Don’t cry

by hexacoto

When I was in primary four (fourth grade), I took part in a haiku competition on Children’s Day. It was also World Haiku Day or something, and everyone in school had a chance to participate. I submitted three, complete with drawings to go with them. One was about a spider, one was about a pig, and I can’t remember what the last one was.

I actually won something. I won a set of colouring pencils from Japan, with a Mickey Mouse motif. I was also given a book on haiku from children around the world. As a kid, I looked at the pictures more than I looked at the poems from children who were my age.

As I grew up, I would revisit the book every now and then. I also did something that I would never have done as a kid, and that was read the foreword and introduction. It was in Japanese, but there were translations. The foreword said to the effect of  “Haiku by children are always the most precious things. They say things as they see them, and that is surely the true essence of haiku.” (I don’t have the book with me right now, I’m just writing from memory.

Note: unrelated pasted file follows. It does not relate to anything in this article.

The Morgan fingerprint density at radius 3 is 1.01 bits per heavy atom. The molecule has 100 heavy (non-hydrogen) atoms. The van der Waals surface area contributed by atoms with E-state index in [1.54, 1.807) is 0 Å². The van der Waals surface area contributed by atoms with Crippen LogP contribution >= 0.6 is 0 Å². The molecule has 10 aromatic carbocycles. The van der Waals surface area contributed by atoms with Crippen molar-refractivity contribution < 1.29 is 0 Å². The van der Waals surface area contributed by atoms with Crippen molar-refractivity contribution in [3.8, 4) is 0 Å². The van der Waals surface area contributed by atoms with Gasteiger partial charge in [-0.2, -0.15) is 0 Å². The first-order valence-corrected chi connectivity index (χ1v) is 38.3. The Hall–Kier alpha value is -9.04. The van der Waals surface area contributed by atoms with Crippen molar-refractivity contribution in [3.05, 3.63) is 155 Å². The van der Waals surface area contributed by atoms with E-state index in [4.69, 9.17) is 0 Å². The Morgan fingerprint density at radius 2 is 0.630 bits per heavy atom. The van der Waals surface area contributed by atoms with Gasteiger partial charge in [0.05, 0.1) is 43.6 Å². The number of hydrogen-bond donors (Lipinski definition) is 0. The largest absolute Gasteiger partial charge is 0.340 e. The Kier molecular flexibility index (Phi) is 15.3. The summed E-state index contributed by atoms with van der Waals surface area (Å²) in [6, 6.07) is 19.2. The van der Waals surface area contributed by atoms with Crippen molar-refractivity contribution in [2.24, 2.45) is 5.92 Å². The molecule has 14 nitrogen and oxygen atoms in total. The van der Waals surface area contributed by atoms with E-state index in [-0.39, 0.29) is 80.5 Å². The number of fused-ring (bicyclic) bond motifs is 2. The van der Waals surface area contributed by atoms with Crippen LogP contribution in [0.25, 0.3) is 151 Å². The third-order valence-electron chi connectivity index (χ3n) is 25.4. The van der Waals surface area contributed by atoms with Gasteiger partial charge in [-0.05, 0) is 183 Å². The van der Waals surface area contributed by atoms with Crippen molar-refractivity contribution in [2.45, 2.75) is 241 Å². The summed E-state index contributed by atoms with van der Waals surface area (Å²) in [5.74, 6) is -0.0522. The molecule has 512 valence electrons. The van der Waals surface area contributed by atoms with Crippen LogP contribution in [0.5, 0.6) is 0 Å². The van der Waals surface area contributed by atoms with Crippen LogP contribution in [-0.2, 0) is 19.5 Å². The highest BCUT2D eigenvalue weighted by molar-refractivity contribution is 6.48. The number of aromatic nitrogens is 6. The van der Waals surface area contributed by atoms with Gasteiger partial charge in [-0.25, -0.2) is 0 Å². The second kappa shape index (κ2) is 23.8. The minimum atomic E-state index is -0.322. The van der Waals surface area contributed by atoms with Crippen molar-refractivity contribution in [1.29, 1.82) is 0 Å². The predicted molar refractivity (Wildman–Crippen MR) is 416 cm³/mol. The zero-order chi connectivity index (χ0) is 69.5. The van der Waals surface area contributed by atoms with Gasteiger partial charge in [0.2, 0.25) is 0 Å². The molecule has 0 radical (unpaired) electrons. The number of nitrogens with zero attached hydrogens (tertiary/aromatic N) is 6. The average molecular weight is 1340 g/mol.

And that is quite true. If you look at haiku these days, people think as long as you keep the 5/7/5 syllable (or mora, in Japanese) structure, you basically have a haiku.

threadlesshaikuThe above is a t-shirt design from this online store Threadless. Haikus sometimes don’t make sense on sight, but like any poem, sometimes readers have to work at them to get them. This ‘haiku’ has nothing more to it than a buffoonery of what a haiku is. People sometimes think that because the structure of haiku is so simple, the only way to be smart and outstanding is to be clever with words.

But traditionally haiku is visual poetry for the mind. The words are unassuming, but in the images they conjure, they reflect, capture and convey some truth in the natural world. Let’s look at a famous example, Bashou’s “Old Pond”.

古池や蛙飛び込む水の音

From Wikipedia, it translates as: An old pond, a frog leaps in, water’s sound. All of them simple images but powerful.

The haiku book I had said children see these images best. Have we as adults lost this ability forever, to see the natural with simplicity of mind and words? Maybe if we try hard enough, we might realise that perhaps what seem lost to time is merely buried and forgotten, but a good shovel and with some arm work, we might possible recover it.

mushiatsuiIt’s humid

I dropped my ice cream!

Don’t cry

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